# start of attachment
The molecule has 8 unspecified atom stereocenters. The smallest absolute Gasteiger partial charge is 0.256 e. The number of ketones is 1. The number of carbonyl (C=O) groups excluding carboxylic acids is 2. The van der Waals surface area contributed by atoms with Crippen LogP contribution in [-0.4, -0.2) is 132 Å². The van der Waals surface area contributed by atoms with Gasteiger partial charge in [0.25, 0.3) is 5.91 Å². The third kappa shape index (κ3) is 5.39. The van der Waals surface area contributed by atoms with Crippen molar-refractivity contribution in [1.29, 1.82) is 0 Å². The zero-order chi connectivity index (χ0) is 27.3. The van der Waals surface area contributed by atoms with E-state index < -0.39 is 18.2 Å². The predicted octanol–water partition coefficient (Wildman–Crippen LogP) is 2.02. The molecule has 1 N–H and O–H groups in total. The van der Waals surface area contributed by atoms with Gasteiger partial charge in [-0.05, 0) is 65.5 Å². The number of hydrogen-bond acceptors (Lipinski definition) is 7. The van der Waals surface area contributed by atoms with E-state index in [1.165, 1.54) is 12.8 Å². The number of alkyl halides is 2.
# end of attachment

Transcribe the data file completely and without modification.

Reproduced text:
The molecule has 8 unspecified atom stereocenters. The smallest absolute Gasteiger partial charge is 0.256 e. The number of ketones is 1. The number of carbonyl (C=O) groups excluding carboxylic acids is 2. The van der Waals surface area contributed by atoms with Crippen LogP contribution in [-0.4, -0.2) is 132 Å². The van der Waals surface area contributed by atoms with Gasteiger partial charge in [0.25, 0.3) is 5.91 Å². The third kappa shape index (κ3) is 5.39. The van der Waals surface area contributed by atoms with Crippen molar-refractivity contribution in [1.29, 1.82) is 0 Å². The zero-order chi connectivity index (χ0) is 27.3. The van der Waals surface area contributed by atoms with E-state index < -0.39 is 18.2 Å². The predicted octanol–water partition coefficient (Wildman–Crippen LogP) is 2.02. The molecule has 1 N–H and O–H groups in total. The van der Waals surface area contributed by atoms with Gasteiger partial charge in [-0.05, 0) is 65.5 Å². The number of hydrogen-bond acceptors (Lipinski definition) is 7. The van der Waals surface area contributed by atoms with E-state index in [1.165, 1.54) is 12.8 Å². The number of alkyl halides is 2.